Dialectical behavior therapy (DBT) is a form of talk therapy that incorporates cognitive-based components. However, it differs distinctly from cognitive behavioral therapy (CBT) because it stresses accepting upsetting thoughts, feelings, and behaviors rather than struggling with them. Dialectical behavior therapy dates back to the 1980s when Dr. Marsha Linehan created the therapeutic model. The discipline grew and now many residential mental health facilities have begun incorporating dialectical behavior therapy because this style of therapy can help treat a variety of mental health conditions, including:
- Borderline personality disorder (BPD)
- Bipolar disorder
How Dialectical Behavior Therapy Works
DBT works to help improve the resident’s self-image, mindfulness, stress tolerance, and ability to regulate emotions. Since those who benefit the most from this therapy do not know how to control impulses and emotions, learning how to do this is a critical factor in making improvements. The National Alliance on Mental Illness (NAMI) highlights the care and its effectiveness in therapeutic settings.
During sessions, the therapist helps individuals understand their thought processes, then begins to reframe their thoughts. Seeing life only in “black and white” terms is a common trait of those struggling with mental health conditions. Learning how to see the “shades of gray” that are sometimes apart of life can be crucial to improving one’s mental health. Dialectical behavior therapy can help residents slow their thinking rather than reacting immediately. Emotional intensity is another common trait that this process works to correct.
Dialectical Behavior Therapy at Rose Hill Center
Participating in dialectical behavior therapy at Rose Hill Center can help you learn how to manage painful emotions that could potentially put you back in a negative headspace. DBT focuses on four key areas:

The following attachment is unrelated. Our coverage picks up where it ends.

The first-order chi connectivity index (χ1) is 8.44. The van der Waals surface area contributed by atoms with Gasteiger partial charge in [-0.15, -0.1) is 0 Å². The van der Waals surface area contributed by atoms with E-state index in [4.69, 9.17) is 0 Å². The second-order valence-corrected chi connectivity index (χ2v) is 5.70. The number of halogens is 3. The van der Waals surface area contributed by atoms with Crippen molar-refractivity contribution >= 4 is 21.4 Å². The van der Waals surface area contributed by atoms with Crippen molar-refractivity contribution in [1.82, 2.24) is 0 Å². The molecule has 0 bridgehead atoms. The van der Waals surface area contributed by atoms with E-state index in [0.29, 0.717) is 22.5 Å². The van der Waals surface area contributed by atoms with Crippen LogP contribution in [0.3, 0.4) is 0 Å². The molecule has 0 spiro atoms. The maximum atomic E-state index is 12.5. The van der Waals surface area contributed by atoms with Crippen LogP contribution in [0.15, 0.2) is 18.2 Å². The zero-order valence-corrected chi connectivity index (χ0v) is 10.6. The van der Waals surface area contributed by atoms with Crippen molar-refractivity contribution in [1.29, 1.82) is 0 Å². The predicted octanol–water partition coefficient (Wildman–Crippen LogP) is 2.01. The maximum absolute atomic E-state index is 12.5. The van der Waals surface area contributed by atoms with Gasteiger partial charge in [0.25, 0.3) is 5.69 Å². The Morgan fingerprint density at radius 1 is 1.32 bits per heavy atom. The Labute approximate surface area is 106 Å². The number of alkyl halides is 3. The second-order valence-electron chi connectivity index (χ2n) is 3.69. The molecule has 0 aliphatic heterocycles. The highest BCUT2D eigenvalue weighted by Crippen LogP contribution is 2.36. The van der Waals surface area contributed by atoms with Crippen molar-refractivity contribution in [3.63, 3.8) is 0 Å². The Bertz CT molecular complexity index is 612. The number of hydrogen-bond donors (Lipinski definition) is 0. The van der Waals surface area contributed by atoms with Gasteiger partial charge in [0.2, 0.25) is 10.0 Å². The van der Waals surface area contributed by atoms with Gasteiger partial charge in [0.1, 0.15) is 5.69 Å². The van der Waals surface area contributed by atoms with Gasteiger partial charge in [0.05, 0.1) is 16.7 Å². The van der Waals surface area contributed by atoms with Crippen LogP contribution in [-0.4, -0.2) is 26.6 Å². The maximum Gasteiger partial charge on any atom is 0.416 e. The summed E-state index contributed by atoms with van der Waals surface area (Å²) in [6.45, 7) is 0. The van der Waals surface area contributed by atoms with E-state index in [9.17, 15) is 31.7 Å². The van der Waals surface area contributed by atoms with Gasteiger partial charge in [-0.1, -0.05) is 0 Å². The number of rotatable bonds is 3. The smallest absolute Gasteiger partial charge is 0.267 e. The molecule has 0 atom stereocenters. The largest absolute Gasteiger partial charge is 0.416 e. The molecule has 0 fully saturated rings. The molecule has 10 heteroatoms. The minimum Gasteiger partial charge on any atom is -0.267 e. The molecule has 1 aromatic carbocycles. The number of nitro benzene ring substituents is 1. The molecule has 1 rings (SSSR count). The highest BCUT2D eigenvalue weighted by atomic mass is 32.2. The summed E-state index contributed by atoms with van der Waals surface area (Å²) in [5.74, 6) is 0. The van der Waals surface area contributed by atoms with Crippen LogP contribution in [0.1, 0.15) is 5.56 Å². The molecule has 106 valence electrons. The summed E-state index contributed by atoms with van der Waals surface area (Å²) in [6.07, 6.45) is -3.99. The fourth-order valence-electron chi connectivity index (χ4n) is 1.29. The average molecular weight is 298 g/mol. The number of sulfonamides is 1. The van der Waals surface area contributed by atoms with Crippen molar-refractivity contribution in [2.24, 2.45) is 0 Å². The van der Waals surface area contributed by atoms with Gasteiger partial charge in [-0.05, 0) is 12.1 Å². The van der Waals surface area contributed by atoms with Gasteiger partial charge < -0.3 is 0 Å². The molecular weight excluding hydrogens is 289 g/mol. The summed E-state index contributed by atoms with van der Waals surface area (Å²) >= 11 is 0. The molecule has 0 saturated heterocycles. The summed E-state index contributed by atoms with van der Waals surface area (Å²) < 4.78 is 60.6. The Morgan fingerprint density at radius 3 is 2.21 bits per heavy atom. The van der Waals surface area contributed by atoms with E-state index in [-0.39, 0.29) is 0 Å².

- Mindfulness – This area involves improving an individual’s ability to accept and be present in the current moment.
- Distress tolerance – During this stage, individuals work on increasing their tolerance of negative emotions, rather than trying to escape them.
- Emotion regulation – This phase is about residents learning strategies for managing and changing intense emotions.
- Interpersonal effectiveness – The final area involves individuals learning how to communicate with others in a way that is assertive, but helps them maintain self-respect and overall strengthens relationships.
In addition to dialectical behavior therapy, Rose Hill Center offers a variety of adult mental health treatment services to our residents. Some of these services include:
- Schizoaffective disorder treatment
- Depression treatment
- Personality disorder treatment
- Anxiety treatment
Contact Rose Hill Center Today for DBT
Rose Hill Center sits on over 600 acres of rolling hills and beautiful gardens that’ll make you feel right at home. Our team will track your progress, and you’ll have a supportive environment. We’ll provide the tools and support you will need to continue your journey toward total wellness after you’ve left our care. No matter where you are in improving your life, DBT can help you achieve your goals.